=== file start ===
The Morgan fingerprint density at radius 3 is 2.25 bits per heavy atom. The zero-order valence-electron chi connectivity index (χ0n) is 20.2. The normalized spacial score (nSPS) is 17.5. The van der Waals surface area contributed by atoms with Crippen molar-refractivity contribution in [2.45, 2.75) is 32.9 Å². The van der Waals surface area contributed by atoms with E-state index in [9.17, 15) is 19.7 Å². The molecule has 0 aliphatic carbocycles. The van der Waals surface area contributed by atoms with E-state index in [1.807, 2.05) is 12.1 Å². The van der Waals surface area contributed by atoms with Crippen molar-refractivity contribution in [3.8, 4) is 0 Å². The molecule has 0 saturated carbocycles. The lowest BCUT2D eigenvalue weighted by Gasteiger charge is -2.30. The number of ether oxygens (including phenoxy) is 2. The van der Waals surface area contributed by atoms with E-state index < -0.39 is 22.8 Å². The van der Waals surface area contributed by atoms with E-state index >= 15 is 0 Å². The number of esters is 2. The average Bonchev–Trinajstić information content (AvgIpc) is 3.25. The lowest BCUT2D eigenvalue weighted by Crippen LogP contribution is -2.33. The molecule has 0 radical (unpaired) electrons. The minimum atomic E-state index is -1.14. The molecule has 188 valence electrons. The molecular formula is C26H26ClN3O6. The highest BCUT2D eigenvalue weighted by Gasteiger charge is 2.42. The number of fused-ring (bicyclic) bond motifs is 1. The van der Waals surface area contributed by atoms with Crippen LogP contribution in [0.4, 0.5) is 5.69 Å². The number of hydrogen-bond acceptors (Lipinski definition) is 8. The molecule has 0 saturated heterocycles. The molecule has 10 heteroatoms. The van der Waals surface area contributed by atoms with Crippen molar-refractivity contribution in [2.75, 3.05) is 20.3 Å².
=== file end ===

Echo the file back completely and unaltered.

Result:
The Morgan fingerprint density at radius 3 is 2.25 bits per heavy atom. The zero-order valence-electron chi connectivity index (χ0n) is 20.2. The normalized spacial score (nSPS) is 17.5. The van der Waals surface area contributed by atoms with Crippen molar-refractivity contribution in [2.45, 2.75) is 32.9 Å². The van der Waals surface area contributed by atoms with E-state index in [9.17, 15) is 19.7 Å². The molecule has 0 aliphatic carbocycles. The van der Waals surface area contributed by atoms with E-state index in [1.807, 2.05) is 12.1 Å². The van der Waals surface area contributed by atoms with Crippen molar-refractivity contribution in [3.8, 4) is 0 Å². The molecule has 0 saturated carbocycles. The lowest BCUT2D eigenvalue weighted by Gasteiger charge is -2.30. The number of ether oxygens (including phenoxy) is 2. The van der Waals surface area contributed by atoms with E-state index < -0.39 is 22.8 Å². The van der Waals surface area contributed by atoms with E-state index >= 15 is 0 Å². The number of esters is 2. The average Bonchev–Trinajstić information content (AvgIpc) is 3.25. The lowest BCUT2D eigenvalue weighted by Crippen LogP contribution is -2.33. The molecule has 0 radical (unpaired) electrons. The minimum atomic E-state index is -1.14. The molecule has 188 valence electrons. The molecular formula is C26H26ClN3O6. The highest BCUT2D eigenvalue weighted by Gasteiger charge is 2.42. The number of fused-ring (bicyclic) bond motifs is 1. The van der Waals surface area contributed by atoms with Crippen LogP contribution in [0.4, 0.5) is 5.69 Å². The number of hydrogen-bond acceptors (Lipinski definition) is 8. The molecule has 0 saturated heterocycles. The molecule has 10 heteroatoms. The van der Waals surface area contributed by atoms with Crippen molar-refractivity contribution in [2.75, 3.05) is 20.3 Å².